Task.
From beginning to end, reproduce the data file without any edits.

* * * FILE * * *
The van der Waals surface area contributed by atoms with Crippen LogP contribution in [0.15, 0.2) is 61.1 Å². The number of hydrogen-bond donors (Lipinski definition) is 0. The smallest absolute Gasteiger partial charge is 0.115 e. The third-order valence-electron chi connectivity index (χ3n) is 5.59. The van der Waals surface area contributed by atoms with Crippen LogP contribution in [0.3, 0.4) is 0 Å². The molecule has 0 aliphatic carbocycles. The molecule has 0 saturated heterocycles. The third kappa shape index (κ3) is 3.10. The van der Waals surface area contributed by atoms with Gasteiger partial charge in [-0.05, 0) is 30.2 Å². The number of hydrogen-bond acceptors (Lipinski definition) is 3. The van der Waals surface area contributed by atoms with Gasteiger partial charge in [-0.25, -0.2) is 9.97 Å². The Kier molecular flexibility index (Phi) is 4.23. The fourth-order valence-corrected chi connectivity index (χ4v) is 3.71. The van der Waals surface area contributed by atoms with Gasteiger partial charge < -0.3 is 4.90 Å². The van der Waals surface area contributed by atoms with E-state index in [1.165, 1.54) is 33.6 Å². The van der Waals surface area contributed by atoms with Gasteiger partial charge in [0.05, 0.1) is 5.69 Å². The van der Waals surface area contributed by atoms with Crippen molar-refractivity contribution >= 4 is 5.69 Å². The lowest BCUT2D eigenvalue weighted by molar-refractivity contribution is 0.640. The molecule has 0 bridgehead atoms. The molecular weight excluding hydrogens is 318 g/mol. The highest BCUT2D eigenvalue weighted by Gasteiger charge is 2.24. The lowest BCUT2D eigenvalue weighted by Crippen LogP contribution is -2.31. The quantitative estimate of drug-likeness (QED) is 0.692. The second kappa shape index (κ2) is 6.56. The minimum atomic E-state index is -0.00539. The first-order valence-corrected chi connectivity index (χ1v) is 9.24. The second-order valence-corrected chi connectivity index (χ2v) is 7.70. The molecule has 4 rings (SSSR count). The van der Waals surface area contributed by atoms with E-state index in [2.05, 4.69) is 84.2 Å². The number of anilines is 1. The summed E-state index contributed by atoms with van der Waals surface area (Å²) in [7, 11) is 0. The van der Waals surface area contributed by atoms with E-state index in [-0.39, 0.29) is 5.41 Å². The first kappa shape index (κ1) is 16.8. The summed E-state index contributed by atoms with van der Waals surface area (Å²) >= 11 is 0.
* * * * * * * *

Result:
The van der Waals surface area contributed by atoms with Crippen LogP contribution in [0.15, 0.2) is 61.1 Å². The number of hydrogen-bond donors (Lipinski definition) is 0. The smallest absolute Gasteiger partial charge is 0.115 e. The third-order valence-electron chi connectivity index (χ3n) is 5.59. The van der Waals surface area contributed by atoms with Crippen LogP contribution in [0.3, 0.4) is 0 Å². The molecule has 0 aliphatic carbocycles. The molecule has 0 saturated heterocycles. The third kappa shape index (κ3) is 3.10. The van der Waals surface area contributed by atoms with Gasteiger partial charge in [-0.05, 0) is 30.2 Å². The number of hydrogen-bond acceptors (Lipinski definition) is 3. The van der Waals surface area contributed by atoms with Gasteiger partial charge in [-0.25, -0.2) is 9.97 Å². The Kier molecular flexibility index (Phi) is 4.23. The fourth-order valence-corrected chi connectivity index (χ4v) is 3.71. The van der Waals surface area contributed by atoms with Gasteiger partial charge < -0.3 is 4.90 Å². The van der Waals surface area contributed by atoms with E-state index in [1.165, 1.54) is 33.6 Å². The van der Waals surface area contributed by atoms with Gasteiger partial charge in [0.05, 0.1) is 5.69 Å². The van der Waals surface area contributed by atoms with Crippen molar-refractivity contribution >= 4 is 5.69 Å². The lowest BCUT2D eigenvalue weighted by molar-refractivity contribution is 0.640. The molecule has 0 bridgehead atoms. The molecular weight excluding hydrogens is 318 g/mol. The highest BCUT2D eigenvalue weighted by Gasteiger charge is 2.24. The lowest BCUT2D eigenvalue weighted by Crippen LogP contribution is -2.31. The quantitative estimate of drug-likeness (QED) is 0.692. The second kappa shape index (κ2) is 6.56. The minimum atomic E-state index is -0.00539. The first-order valence-corrected chi connectivity index (χ1v) is 9.24. The second-order valence-corrected chi connectivity index (χ2v) is 7.70. The molecule has 4 rings (SSSR count). The van der Waals surface area contributed by atoms with E-state index in [2.05, 4.69) is 84.2 Å². The number of anilines is 1. The summed E-state index contributed by atoms with van der Waals surface area (Å²) in [7, 11) is 0. The van der Waals surface area contributed by atoms with E-state index in [-0.39, 0.29) is 5.41 Å². The first kappa shape index (κ1) is 16.8. The summed E-state index contributed by atoms with van der Waals surface area (Å²) >= 11 is 0.